Ecopsychology emerged in the early 1960s, just as the modern environmental movement was gathering strength, when a group of Boston-area graduate students gathered to discuss what they saw as the isolation and malaise infecting modern life. It had another brief period of efflorescence, particularly on the West Coast and among practitioners of alternative therapies, in the early ’90s, when Theodore Roszak, a professor of history (he coined the word “counterculture”) published a manifesto, “The Voice of the Earth,” in which he criticized modern psychology for neglecting the primal bond between man and nature. “Mainstream Western psychology has limited the definition of mental health to the interpersonal context of an urban-industrial society,” he later wrote. “All that lies beyond the citified psyche has seemed of no human relevance — or perhaps too frightening to think about.” Ecopsychology’s eclectic following, which includes therapists, researchers, ecologists and activists, still reflects these earlier foundations.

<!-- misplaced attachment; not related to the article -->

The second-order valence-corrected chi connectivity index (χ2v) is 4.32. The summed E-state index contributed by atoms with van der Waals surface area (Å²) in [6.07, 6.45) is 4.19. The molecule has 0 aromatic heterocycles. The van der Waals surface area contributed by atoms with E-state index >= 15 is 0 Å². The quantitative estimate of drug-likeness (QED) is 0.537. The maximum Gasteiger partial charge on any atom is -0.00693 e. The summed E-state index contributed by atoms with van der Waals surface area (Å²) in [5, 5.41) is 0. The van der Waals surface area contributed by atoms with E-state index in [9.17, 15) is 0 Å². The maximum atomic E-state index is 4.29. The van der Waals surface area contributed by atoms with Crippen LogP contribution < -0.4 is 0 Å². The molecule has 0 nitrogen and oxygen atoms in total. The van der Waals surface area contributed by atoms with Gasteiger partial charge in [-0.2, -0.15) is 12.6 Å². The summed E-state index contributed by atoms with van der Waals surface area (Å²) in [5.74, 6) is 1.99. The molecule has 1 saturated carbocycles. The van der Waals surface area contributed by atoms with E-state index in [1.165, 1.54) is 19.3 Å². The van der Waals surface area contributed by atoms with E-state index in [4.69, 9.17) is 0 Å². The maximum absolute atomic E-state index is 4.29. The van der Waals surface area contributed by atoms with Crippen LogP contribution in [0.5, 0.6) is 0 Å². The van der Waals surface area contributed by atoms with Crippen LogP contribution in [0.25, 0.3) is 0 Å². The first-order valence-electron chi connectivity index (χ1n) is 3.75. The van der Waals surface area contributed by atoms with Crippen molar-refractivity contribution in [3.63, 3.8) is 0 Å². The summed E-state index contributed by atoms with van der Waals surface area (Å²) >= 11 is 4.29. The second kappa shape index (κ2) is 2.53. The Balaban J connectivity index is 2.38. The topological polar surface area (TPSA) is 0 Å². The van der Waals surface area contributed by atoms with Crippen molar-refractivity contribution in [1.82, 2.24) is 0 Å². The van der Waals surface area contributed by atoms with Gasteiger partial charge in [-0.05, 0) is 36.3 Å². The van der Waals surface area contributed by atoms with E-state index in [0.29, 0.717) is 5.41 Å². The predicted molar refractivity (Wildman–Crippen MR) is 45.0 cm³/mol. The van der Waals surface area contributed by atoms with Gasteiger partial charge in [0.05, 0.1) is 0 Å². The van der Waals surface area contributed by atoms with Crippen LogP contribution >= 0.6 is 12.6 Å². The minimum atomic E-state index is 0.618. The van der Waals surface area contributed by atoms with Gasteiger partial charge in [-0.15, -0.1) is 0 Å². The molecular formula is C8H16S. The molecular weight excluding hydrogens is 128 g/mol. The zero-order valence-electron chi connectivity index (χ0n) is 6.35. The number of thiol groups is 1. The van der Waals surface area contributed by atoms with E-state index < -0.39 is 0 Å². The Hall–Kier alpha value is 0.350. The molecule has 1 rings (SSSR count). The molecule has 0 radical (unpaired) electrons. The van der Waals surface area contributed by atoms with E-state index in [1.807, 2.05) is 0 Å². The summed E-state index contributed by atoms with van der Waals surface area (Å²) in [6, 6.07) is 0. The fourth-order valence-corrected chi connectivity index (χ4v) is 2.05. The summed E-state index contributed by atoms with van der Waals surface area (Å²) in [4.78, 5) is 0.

Sunday, March 7, 2010
Is There an Ecological Unconscious? - NYTimes.com